A New Fraud Concern with Apple Pay



A big concern these days for anyone with a credit card, merchants and customers alike, is fraud. We no longer explicitly trust big name companies to have completely secure measures; however, it is assumed they have more than adequate measures. Apple’s release of Apple Pay seemed well-tested, but the unusually high fraud rates that have recently come to light tell a different story.

When Apple Pay first came out, numerous banks and credit card companies were excited and eager to be in Apple’s list of chosen companies. Apple’s strategy to stay simple and clear-cut left the company neglecting to include many customer details upon signing up for the mobile program. The verification of phone numbers and addresses were not something Apple Pay required, and this is shocking considering the amount of fraud that could occur without these. Online companies, such as ourselves, know that requiring the customer’s address can catch fraud before it occurs due to time sensitivity and faulty addresses. Faulty addresses are caught in the payment process, and it normally takes a few days it takes to ship packages, so there is more time to catch thieves. However, in the case of Apple Pay, they only required basic credit card information from a user. According to a New York Times article, an industry consultant named Cherian Abraham put Apple Pay’s fraud rate at an alarming 6 percent. In comparison, a normal credit card fraud rate is at 10 cents for every $100 spent. That’s 60 times the average credit card fraud rate.

In addition, the New York Times article stated that banks are also to blame because of their silence and lack of further precautionary measures and fraud defenses. Many banks and establishments trusted that Apple Pay would be aware of any fraud issues, and they also wanted to remain in good graces with Apple. Efforts to direct flagged credit cards were flawed because many banks directed callers to customer support centers rather than fraud prevention centers. The system to register credit cards has flaws, and neither the banks nor Apple are claiming failure.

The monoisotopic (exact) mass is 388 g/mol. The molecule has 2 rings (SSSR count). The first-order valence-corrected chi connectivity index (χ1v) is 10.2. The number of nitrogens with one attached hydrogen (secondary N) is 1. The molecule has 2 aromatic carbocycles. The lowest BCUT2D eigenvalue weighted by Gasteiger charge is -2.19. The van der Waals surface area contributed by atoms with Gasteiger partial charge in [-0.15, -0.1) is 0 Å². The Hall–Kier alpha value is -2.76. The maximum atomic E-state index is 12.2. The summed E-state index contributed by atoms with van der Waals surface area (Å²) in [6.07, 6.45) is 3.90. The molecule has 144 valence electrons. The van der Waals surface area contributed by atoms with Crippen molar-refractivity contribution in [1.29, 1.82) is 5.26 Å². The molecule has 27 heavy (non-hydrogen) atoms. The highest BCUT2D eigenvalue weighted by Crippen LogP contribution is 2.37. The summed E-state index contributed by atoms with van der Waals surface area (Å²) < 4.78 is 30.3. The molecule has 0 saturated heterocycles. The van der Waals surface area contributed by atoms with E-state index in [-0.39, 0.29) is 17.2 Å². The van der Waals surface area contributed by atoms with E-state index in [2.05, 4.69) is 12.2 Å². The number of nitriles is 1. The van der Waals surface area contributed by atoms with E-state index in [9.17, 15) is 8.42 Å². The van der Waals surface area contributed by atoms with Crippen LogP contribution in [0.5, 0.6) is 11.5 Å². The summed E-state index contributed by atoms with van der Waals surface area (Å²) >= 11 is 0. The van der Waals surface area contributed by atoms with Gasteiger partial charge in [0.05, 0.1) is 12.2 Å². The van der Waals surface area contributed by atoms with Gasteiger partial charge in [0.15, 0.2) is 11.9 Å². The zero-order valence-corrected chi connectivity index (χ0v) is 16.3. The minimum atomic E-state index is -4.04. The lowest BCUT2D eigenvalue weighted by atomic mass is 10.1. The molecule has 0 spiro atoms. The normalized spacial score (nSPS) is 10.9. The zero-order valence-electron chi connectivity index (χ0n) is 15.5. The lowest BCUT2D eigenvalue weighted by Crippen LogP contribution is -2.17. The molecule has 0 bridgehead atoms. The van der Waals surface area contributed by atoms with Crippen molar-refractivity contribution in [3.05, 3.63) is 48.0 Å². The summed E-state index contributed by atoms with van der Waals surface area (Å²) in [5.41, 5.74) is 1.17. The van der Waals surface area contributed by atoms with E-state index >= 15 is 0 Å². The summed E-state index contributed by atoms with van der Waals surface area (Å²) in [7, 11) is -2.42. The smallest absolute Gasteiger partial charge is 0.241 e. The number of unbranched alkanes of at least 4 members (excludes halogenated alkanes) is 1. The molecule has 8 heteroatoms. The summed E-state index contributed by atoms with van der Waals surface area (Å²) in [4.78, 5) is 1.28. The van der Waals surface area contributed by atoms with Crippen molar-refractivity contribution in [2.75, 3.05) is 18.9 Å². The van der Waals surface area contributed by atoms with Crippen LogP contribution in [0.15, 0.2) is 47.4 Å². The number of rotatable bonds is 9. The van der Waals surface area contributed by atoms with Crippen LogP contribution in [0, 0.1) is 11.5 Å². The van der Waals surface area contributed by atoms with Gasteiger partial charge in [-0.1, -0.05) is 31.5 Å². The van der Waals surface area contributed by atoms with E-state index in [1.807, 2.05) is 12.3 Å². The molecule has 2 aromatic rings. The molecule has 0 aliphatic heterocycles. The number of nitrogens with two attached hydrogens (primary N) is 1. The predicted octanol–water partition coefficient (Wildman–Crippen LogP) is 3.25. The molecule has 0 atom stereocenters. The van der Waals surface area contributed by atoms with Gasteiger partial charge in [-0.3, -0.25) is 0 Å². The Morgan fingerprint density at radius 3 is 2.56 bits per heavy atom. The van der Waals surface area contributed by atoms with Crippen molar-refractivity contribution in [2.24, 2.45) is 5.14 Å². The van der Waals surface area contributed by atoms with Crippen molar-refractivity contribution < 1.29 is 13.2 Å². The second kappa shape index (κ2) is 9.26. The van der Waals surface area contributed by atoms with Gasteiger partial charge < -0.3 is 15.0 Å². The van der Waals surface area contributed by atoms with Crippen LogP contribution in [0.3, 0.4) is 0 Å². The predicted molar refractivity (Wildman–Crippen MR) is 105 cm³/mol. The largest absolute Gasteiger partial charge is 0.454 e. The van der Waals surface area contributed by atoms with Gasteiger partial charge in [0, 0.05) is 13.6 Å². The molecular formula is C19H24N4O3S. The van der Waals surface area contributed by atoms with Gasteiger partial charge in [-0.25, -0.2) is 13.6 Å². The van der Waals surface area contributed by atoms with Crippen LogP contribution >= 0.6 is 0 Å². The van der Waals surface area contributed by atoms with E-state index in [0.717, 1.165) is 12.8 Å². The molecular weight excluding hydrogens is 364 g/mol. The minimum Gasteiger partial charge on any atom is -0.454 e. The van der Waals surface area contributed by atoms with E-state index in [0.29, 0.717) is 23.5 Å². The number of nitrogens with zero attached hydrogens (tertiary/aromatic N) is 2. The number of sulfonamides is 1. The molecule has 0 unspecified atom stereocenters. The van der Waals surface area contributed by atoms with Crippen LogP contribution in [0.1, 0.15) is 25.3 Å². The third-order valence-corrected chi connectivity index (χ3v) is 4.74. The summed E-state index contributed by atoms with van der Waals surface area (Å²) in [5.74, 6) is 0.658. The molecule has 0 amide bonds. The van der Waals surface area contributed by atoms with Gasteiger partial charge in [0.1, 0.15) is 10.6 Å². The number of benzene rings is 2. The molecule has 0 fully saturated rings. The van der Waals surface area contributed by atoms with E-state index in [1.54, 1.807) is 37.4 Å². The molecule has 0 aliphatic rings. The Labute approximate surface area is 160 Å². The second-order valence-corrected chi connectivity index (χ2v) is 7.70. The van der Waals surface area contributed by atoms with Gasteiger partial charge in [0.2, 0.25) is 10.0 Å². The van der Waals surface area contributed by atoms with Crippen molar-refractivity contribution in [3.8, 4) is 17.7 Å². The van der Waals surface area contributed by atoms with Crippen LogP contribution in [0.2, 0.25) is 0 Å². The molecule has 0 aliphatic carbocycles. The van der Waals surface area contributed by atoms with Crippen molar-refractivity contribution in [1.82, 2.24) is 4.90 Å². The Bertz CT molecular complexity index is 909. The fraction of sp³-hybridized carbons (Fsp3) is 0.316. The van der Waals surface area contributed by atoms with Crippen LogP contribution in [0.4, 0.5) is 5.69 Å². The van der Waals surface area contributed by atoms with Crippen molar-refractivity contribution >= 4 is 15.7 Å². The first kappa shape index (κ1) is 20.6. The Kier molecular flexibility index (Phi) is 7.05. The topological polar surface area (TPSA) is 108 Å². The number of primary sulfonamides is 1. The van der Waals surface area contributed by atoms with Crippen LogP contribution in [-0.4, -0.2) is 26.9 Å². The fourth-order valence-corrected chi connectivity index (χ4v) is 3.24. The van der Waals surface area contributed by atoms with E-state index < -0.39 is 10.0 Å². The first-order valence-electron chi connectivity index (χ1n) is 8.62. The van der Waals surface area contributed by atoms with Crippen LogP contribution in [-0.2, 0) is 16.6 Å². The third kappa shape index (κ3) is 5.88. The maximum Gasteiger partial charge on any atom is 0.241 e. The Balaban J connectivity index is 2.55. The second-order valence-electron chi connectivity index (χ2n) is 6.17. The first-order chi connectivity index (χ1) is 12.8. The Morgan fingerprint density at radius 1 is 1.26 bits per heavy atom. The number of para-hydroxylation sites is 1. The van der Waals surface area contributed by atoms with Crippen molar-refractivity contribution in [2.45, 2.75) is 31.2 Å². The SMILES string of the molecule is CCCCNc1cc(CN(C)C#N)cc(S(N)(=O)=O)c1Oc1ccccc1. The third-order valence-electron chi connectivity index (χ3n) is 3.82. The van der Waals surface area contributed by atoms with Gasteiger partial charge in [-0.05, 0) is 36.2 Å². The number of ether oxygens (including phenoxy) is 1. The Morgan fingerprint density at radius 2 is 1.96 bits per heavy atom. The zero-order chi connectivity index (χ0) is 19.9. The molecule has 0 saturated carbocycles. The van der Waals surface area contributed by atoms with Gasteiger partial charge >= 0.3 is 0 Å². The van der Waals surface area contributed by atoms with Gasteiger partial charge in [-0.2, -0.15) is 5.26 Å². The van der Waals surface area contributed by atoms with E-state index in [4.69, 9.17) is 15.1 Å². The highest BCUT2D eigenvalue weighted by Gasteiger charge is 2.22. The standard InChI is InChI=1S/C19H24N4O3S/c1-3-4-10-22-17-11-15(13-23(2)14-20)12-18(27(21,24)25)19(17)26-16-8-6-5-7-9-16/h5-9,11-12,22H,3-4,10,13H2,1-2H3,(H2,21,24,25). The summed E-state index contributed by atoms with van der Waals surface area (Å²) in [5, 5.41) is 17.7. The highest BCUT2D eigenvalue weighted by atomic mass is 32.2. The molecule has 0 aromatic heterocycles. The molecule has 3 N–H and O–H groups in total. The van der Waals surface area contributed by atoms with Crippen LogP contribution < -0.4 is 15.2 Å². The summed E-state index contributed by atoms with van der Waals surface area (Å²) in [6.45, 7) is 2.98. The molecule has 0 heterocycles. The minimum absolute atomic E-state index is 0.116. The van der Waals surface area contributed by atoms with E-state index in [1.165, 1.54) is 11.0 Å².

Smart thieves can take advantage of this system by using stolen credit card numbers into iPhones and then using Apple Pay with those phones. Innovation is one thing, but when it becomes a hazard to security and an open invitation to fraud, Apple may need to reevaluate its security measures and demand stricter bank standards. They can begin to better prepare banks for Apple Pay and all the troubleshooting that accompanies a new kind of credit card.

According to PointofSale.com, since Apple Pay’s introduction, iPhone 6 customers have the option to use their mobile device to pay for goods and services at more than 220,000 Apple Pay partner merchants, which include retailers, financial institutions, restaurants, amusement parks and even vending machines. This staggering number of places leaves even more room for mistakes to occur, and all any customer needs is a smart phone and a bank account-real or fake. Gartner Research predicts that mobile payments will only continue to grow at a 35 percent growth rate until 2017, and this will bring 450 million global users. Those large numbers are going to bring Apple Pay’s security threats to an even brighter light, and the company should make sure they have lasting global fraud strategies in place. The technology has gotten easier to implement, to use, and to hack.

How can merchants and customers who want to be innovative and use Apple Pay keep their credit cards safe from fraud? A website called MainStreet.com, listed a few options to help protect customers using Apple Pay. First, research good banks before you choose one, and find a bank that has progressed with EMV chips and other new technologies. Look into their security measures and make sure they have the proper steps needed to deal with any fraud. Another two strategies are to set up transaction alerts and sign up for card and transaction monitoring services. These will help you notice any abnormalities that occur on your card or any large purchases that you don’t recognize. You should also stay on top of new cards, and get your card enrolled in Apple Pay. Any additional enrolled cards on Apple Pay will then trigger red flags for fraud. Lastly, it is important to pay attention to your credit card statements and assume you are not exempt from having your card stolen. With recent credit card breeches, the best way to protect yourself is by being proactive and careful.